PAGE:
Method category: Evaluative market experiment
How to Use This in GLIDR
The Broken Promise Smoke Test is a great way to test the inherent virality of an idea by seeing how many of your users refer someone to your product despite you telling them to keep it secret.
In GLIDR, you should run an Experiment for this test with a hypothesis about the cutoff rate for how many referrals indicate a success. Then, add Evidence - Other with the data from your test once you've completed it. Finally, in the Analyze phase, assess how well this test worked and update your project accordingly.
Learn more about each of those aspects of GLIDR:
Broken Promise Smoke Test
Article excerpted from The Real Startup Book
People naturally want to share ideas or products they love with their friends. This smoke test helps test how much of a natural/inherent virality lies in the idea itself. It helps identify high-potential ideas before you've built a product.
- Does the product answer an unmet need?
- Are users getting excited enough to share the product or product idea?
- Do you have an idea or product that people love?
- What relationships exist in your market?
- Who gets the most excited about the product?
- Landing page
This smoke test puts up a small social barrier (the social pressure of a personal promise) to see if anyone would consider the product idea worthy of sharing regardless of how developed it is. It tests the virality coefficient, or the "Referral" in Pirate Metrics' AARRR model. It is arguably a social variation of the landing page MVP.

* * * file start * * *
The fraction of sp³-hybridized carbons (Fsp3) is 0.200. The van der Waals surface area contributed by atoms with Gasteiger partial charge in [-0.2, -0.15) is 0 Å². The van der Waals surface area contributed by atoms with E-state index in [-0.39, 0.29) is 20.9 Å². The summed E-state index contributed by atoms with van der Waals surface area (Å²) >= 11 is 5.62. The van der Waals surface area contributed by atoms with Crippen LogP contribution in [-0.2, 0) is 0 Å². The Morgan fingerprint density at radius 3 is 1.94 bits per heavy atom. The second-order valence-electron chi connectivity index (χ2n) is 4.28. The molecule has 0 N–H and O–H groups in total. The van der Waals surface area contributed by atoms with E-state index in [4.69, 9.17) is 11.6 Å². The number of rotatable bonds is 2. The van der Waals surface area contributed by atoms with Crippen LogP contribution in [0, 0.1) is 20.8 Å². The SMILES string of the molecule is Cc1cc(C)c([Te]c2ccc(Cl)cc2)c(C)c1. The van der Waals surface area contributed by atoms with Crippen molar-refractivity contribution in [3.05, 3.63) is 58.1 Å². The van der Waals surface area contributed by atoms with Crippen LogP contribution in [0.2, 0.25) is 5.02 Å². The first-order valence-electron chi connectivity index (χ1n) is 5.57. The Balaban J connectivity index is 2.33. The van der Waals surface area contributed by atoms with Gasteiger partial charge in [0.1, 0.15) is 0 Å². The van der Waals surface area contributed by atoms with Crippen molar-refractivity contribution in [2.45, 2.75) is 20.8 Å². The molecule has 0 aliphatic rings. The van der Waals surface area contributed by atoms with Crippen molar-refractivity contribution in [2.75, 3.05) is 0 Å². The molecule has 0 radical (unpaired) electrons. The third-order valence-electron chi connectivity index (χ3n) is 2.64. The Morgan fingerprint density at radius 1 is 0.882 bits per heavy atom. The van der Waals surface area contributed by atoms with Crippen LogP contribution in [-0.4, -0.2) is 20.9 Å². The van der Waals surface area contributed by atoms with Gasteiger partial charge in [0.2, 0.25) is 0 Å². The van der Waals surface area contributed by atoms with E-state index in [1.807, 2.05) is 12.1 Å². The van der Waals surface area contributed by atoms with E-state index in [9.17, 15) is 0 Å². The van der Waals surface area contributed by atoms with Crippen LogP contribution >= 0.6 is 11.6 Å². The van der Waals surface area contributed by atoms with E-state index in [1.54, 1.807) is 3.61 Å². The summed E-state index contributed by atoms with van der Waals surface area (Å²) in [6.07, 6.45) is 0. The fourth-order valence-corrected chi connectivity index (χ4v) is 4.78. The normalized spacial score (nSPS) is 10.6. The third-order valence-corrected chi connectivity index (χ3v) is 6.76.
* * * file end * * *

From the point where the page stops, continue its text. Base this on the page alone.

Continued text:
This test is most relevant for early stage founders, particularly when testing a variety of ideas. It helps identify which of a number of ideas actually have relative merit. Ultimately, it helps focus your resources on an attractive and buzzworthy product.
In terms of the mechanics, it works similar to a landing page. There is a dedicated web page with a call-to-action. On the thank you page or in follow-up communication, the copy explicitly asks the registrant NOT to share the idea with others. After some time passes, you compare the original list of people you contacted with the actual list of signups. Anyone who wasn't in your original list of people you told about about the idea is counted as a referral.
Referral rate = (total number of signups in a time period/total number of original people contacted)
If this is above 100 percent, then you are seeing referrals.
With this smoke test, you aren't testing conversion rate but referral rate. Has anyone referred the product despite being told that it's not to be shared?
To the extent possible, it's also worth noting who is being referred. This provides additional insight on the ideal target profile for that product idea. These referrals should ideally be interviewed to discover more about them.
Minimal: 1-2 day developer and designer time, or you can use a viral landing page template like the ones at KickoffLabs.com
- Send out a few early landing pages/code-free MVPs to a group of 10-15 people.
- Ask them not to share with anyone.
- Track email signups or a different CTA (follows, Facebook page likes).
- See which or any of the pages gets signups outside of the group you sent it to (broken promise = formula for growth).
Interpretation is framed by how you originally formulated the experiment, i.e., what is the cutoff value for the referral rate in order to make a go/no-go decision? Also, be clear on exactly who you count, both in the original and referred group. For example, immediate family like your mom doesn't count (as well as anyone she refers) unless she really is representative of your target market.
- Confirmation bias
- “It’s only hard [to market an idea] if your idea or product isn’t loved.” @simonelucidi87
- "Figure out your cutoff rate for referrals before you run a broken promise smoke test" @LaunchTomorrow
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- The Art of Cleverness: Use the Broken-Promise Strategy to validate your startup
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